Now Available for Public Comment: Notice of Proposed Rulemaking (NPRM) for FDAAA 801 and NIH Draft Reporting Policy for NIH-Funded Trials

Vitamin D Status in Lower Extremity Joint Replacement Surgery Patients

This study is not yet open for participant recruitment. (see Contacts and Locations)
Verified May 2013 by Massachusetts General Hospital
Sponsor:
Collaborator:
BioTech Pharmacal
Information provided by (Responsible Party):
Sadeq A. Quraishi, Massachusetts General Hospital
ClinicalTrials.gov Identifier:
NCT01858051
First received: May 16, 2013
Last updated: May 22, 2013
Last verified: May 2013
  Purpose

In the United States, ~1 million elective hip or knee replacement surgeries are performed annually. With estimated surgical site infection (SSI) rates as high as 2.5%, this represents ~25,000 patients at risk of potentially avoidable morbidity following lower extremity joint replacement surgery. Although SSIs only account for 20% of all HAIs, they are a major risk factor for prosthetic joint infections (PJIs). Furthermore, UTIs have also been identified as an independent risk factor for infections of implanted hardware.

In general, the majority of PJIs become apparent within 3 months of hardware implantation, but deep infections may not be evident for up to one year after surgery. Hardware infections result in delayed healing, repeated surgical interventions, and long-term antibiotic therapy. PJIs are associated with an average increase in hospital LOS by 14 days, additional expenditures of up to $50,000 per infected joint, and a doubling of the mortality rate compared to uninfected lower extremity joint replacements.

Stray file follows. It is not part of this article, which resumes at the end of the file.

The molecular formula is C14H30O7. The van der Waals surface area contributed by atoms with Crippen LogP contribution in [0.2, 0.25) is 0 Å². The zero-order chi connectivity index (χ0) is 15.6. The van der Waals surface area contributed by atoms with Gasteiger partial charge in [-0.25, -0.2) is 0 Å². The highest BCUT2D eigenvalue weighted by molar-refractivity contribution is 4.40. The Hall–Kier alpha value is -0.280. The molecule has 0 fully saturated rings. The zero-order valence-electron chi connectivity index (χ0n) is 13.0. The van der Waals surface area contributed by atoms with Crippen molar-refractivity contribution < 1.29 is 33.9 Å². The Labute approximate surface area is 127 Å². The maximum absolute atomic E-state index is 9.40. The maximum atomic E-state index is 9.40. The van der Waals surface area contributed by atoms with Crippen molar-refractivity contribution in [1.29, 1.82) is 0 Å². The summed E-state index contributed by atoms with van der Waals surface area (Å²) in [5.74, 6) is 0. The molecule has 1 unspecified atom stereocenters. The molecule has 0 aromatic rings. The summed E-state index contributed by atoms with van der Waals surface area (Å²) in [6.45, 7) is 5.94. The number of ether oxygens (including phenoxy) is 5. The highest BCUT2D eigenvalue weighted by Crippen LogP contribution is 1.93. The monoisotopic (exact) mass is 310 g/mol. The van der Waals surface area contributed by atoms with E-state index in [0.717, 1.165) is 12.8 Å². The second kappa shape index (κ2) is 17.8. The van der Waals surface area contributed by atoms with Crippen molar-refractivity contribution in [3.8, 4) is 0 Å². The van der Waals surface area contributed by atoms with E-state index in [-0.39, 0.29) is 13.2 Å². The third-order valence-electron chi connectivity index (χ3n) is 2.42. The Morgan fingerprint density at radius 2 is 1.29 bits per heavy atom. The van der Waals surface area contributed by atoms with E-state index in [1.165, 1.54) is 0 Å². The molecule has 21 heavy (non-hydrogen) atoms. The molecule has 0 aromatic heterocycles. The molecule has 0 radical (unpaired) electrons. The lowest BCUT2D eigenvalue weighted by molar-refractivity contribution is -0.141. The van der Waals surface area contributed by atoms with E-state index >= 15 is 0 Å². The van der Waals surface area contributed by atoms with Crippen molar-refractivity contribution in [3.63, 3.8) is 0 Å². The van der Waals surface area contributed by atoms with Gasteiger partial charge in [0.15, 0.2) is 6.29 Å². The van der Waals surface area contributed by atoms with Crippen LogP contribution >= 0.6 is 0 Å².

Recent work from our group suggests that vitamin D insufficiency may be a risk factor for perioperative HAIs. The prevalence of vitamin D insufficiency is approximately 40% in elective joint replacement surgery patients, and perioperative 25(OH)D levels drop 30-40% in the setting of surgical stress, remaining 20% below baseline up to 3 months after surgery. To date, perioperative vitamin D optimization strategies have not been reported. Therefore, our goal is to study the effect of a single (pre-operative) versus a divided (pre-operative and on post-operative day 1) dose of cholecalciferol on perioperative vitamin D status in patients scheduled for elective hip or knee joint replacement surgery.


Condition Intervention Phase
Hypovitaminosis D
Dietary Supplement: Cholecalciferol
Dietary Supplement: Placebo
Phase 3

Study Type: Interventional
Study Design: Allocation: Randomized
Endpoint Classification: Efficacy Study
Intervention Model: Parallel Assignment
Masking: Double Blind (Subject, Caregiver, Investigator, Outcomes Assessor)
Primary Purpose: Treatment
Official Title: Bolus vs. Divided Cholecalciferol Dosing to Optimize Perioperative Vitamin D Status for Joint Replacement Surgery

Resource links provided by NLM:


Further study details as provided by Massachusetts General Hospital:

Primary Outcome Measures:
  • Change in vitamin D status 5 days following supplementation with cholecalciferol [ Time Frame: Patients will be followed between the initial preoperative evaluation day and an average duration of 5 days ] [ Designated as safety issue: Yes ]